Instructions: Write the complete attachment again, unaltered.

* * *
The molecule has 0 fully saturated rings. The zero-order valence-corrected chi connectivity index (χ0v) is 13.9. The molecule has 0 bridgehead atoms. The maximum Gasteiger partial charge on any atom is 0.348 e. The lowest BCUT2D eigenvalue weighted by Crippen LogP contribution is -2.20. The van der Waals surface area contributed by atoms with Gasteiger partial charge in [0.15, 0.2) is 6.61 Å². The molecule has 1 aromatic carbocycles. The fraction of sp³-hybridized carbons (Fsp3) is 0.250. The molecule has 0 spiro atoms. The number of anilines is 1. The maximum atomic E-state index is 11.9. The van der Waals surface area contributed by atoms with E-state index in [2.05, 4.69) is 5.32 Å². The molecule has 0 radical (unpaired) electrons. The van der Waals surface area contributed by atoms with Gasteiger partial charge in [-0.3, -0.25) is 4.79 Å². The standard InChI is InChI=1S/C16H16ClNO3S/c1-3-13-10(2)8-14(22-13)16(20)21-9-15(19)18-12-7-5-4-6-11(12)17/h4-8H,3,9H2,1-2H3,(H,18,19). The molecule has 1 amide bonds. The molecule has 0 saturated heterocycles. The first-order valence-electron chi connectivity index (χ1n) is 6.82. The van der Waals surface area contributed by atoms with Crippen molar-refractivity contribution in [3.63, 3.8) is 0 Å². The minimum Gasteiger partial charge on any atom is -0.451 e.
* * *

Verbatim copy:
The molecule has 0 fully saturated rings. The zero-order valence-corrected chi connectivity index (χ0v) is 13.9. The molecule has 0 bridgehead atoms. The maximum Gasteiger partial charge on any atom is 0.348 e. The lowest BCUT2D eigenvalue weighted by Crippen LogP contribution is -2.20. The van der Waals surface area contributed by atoms with Gasteiger partial charge in [0.15, 0.2) is 6.61 Å². The molecule has 1 aromatic carbocycles. The fraction of sp³-hybridized carbons (Fsp3) is 0.250. The molecule has 0 spiro atoms. The number of anilines is 1. The maximum atomic E-state index is 11.9. The van der Waals surface area contributed by atoms with E-state index in [2.05, 4.69) is 5.32 Å². The molecule has 0 radical (unpaired) electrons. The van der Waals surface area contributed by atoms with Gasteiger partial charge in [-0.3, -0.25) is 4.79 Å². The standard InChI is InChI=1S/C16H16ClNO3S/c1-3-13-10(2)8-14(22-13)16(20)21-9-15(19)18-12-7-5-4-6-11(12)17/h4-8H,3,9H2,1-2H3,(H,18,19). The molecule has 1 amide bonds. The molecule has 0 saturated heterocycles. The first-order valence-electron chi connectivity index (χ1n) is 6.82. The van der Waals surface area contributed by atoms with Crippen molar-refractivity contribution in [3.63, 3.8) is 0 Å². The minimum Gasteiger partial charge on any atom is -0.451 e.